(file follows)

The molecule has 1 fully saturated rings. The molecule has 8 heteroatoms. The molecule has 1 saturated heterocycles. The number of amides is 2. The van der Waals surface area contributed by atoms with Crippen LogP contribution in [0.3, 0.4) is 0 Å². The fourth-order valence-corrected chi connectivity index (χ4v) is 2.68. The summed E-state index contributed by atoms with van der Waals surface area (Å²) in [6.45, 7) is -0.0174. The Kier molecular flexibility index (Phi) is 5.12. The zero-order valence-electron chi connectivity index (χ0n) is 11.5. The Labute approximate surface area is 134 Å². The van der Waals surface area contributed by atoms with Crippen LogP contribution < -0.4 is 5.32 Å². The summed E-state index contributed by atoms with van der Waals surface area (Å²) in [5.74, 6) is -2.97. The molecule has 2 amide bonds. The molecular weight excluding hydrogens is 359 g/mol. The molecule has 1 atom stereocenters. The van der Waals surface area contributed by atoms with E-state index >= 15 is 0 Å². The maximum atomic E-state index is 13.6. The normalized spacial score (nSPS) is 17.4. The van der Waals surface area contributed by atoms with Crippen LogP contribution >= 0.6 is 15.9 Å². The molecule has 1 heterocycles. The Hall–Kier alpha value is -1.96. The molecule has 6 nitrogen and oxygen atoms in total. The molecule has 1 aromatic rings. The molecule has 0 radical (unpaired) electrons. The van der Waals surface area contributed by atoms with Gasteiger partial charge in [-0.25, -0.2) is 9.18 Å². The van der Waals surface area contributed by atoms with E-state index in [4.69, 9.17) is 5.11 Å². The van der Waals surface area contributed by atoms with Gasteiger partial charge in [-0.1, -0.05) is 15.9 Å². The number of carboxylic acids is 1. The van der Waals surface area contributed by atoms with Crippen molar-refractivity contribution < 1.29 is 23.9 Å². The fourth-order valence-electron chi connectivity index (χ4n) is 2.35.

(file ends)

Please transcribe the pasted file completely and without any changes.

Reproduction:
The molecule has 1 fully saturated rings. The molecule has 8 heteroatoms. The molecule has 1 saturated heterocycles. The number of amides is 2. The van der Waals surface area contributed by atoms with Crippen LogP contribution in [0.3, 0.4) is 0 Å². The fourth-order valence-corrected chi connectivity index (χ4v) is 2.68. The summed E-state index contributed by atoms with van der Waals surface area (Å²) in [6.45, 7) is -0.0174. The Kier molecular flexibility index (Phi) is 5.12. The zero-order valence-electron chi connectivity index (χ0n) is 11.5. The Labute approximate surface area is 134 Å². The van der Waals surface area contributed by atoms with Crippen LogP contribution < -0.4 is 5.32 Å². The summed E-state index contributed by atoms with van der Waals surface area (Å²) in [5.74, 6) is -2.97. The molecule has 2 amide bonds. The molecular weight excluding hydrogens is 359 g/mol. The molecule has 1 atom stereocenters. The van der Waals surface area contributed by atoms with E-state index >= 15 is 0 Å². The maximum atomic E-state index is 13.6. The normalized spacial score (nSPS) is 17.4. The van der Waals surface area contributed by atoms with Crippen LogP contribution >= 0.6 is 15.9 Å². The molecule has 1 heterocycles. The Hall–Kier alpha value is -1.96. The molecule has 6 nitrogen and oxygen atoms in total. The molecule has 1 aromatic rings. The molecule has 0 radical (unpaired) electrons. The van der Waals surface area contributed by atoms with Gasteiger partial charge in [-0.25, -0.2) is 9.18 Å². The van der Waals surface area contributed by atoms with E-state index in [4.69, 9.17) is 5.11 Å². The van der Waals surface area contributed by atoms with Gasteiger partial charge in [-0.1, -0.05) is 15.9 Å². The number of carboxylic acids is 1. The van der Waals surface area contributed by atoms with Crippen molar-refractivity contribution < 1.29 is 23.9 Å². The fourth-order valence-electron chi connectivity index (χ4n) is 2.35.